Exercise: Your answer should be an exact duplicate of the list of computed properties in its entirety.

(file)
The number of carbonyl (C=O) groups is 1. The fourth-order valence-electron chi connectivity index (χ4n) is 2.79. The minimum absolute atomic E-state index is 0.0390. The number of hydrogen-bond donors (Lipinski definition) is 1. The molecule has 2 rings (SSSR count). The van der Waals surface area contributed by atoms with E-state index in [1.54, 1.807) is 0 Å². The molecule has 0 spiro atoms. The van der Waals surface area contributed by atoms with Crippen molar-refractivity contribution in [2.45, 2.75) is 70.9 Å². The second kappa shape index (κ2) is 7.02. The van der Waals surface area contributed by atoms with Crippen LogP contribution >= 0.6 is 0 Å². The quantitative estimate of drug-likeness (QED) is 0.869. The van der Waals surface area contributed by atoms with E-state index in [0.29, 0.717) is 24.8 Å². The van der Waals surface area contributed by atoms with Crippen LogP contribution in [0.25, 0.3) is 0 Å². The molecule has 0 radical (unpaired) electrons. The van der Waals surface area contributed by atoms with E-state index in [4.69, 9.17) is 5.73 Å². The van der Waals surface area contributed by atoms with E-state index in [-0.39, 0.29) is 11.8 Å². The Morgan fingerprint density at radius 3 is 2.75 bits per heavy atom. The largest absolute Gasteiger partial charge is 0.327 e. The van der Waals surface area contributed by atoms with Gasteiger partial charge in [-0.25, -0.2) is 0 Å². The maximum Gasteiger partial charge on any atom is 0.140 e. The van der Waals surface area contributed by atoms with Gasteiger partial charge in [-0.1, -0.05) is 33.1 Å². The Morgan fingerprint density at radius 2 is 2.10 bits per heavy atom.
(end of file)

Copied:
The number of carbonyl (C=O) groups is 1. The fourth-order valence-electron chi connectivity index (χ4n) is 2.79. The minimum absolute atomic E-state index is 0.0390. The number of hydrogen-bond donors (Lipinski definition) is 1. The molecule has 2 rings (SSSR count). The van der Waals surface area contributed by atoms with E-state index in [1.54, 1.807) is 0 Å². The molecule has 0 spiro atoms. The van der Waals surface area contributed by atoms with Crippen molar-refractivity contribution in [2.45, 2.75) is 70.9 Å². The second kappa shape index (κ2) is 7.02. The van der Waals surface area contributed by atoms with Crippen LogP contribution >= 0.6 is 0 Å². The quantitative estimate of drug-likeness (QED) is 0.869. The van der Waals surface area contributed by atoms with E-state index in [0.29, 0.717) is 24.8 Å². The van der Waals surface area contributed by atoms with Crippen LogP contribution in [0.25, 0.3) is 0 Å². The molecule has 0 radical (unpaired) electrons. The van der Waals surface area contributed by atoms with E-state index in [4.69, 9.17) is 5.73 Å². The van der Waals surface area contributed by atoms with E-state index in [-0.39, 0.29) is 11.8 Å². The Morgan fingerprint density at radius 3 is 2.75 bits per heavy atom. The largest absolute Gasteiger partial charge is 0.327 e. The van der Waals surface area contributed by atoms with Gasteiger partial charge in [-0.25, -0.2) is 0 Å². The maximum Gasteiger partial charge on any atom is 0.140 e. The van der Waals surface area contributed by atoms with Gasteiger partial charge in [-0.1, -0.05) is 33.1 Å². The Morgan fingerprint density at radius 2 is 2.10 bits per heavy atom.